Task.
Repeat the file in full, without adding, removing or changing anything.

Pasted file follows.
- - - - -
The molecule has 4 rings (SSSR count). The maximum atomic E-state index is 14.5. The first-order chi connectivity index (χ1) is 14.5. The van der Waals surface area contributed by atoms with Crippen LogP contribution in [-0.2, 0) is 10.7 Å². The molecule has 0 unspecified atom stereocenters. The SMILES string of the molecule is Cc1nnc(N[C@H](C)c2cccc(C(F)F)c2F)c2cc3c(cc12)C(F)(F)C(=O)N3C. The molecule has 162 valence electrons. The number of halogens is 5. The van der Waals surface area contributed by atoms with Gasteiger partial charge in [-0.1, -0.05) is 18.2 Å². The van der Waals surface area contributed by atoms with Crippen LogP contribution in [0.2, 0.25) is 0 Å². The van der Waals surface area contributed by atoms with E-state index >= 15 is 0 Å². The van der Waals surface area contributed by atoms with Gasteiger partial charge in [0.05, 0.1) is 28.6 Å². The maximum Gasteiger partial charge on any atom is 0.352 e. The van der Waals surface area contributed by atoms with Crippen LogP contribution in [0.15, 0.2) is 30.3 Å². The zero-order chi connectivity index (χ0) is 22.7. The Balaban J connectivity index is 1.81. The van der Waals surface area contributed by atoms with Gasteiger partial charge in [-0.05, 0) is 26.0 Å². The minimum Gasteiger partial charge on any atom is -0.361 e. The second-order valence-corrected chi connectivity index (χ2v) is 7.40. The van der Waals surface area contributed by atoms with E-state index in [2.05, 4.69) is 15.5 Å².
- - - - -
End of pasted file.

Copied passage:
The molecule has 4 rings (SSSR count). The maximum atomic E-state index is 14.5. The first-order chi connectivity index (χ1) is 14.5. The van der Waals surface area contributed by atoms with Crippen LogP contribution in [-0.2, 0) is 10.7 Å². The molecule has 0 unspecified atom stereocenters. The SMILES string of the molecule is Cc1nnc(N[C@H](C)c2cccc(C(F)F)c2F)c2cc3c(cc12)C(F)(F)C(=O)N3C. The molecule has 162 valence electrons. The number of halogens is 5. The van der Waals surface area contributed by atoms with Gasteiger partial charge in [-0.1, -0.05) is 18.2 Å². The van der Waals surface area contributed by atoms with Crippen LogP contribution in [0.2, 0.25) is 0 Å². The van der Waals surface area contributed by atoms with E-state index >= 15 is 0 Å². The van der Waals surface area contributed by atoms with Gasteiger partial charge in [0.05, 0.1) is 28.6 Å². The maximum Gasteiger partial charge on any atom is 0.352 e. The van der Waals surface area contributed by atoms with Crippen LogP contribution in [0.15, 0.2) is 30.3 Å². The zero-order chi connectivity index (χ0) is 22.7. The Balaban J connectivity index is 1.81. The van der Waals surface area contributed by atoms with Gasteiger partial charge in [-0.05, 0) is 26.0 Å². The minimum Gasteiger partial charge on any atom is -0.361 e. The second-order valence-corrected chi connectivity index (χ2v) is 7.40. The van der Waals surface area contributed by atoms with E-state index in [2.05, 4.69) is 15.5 Å².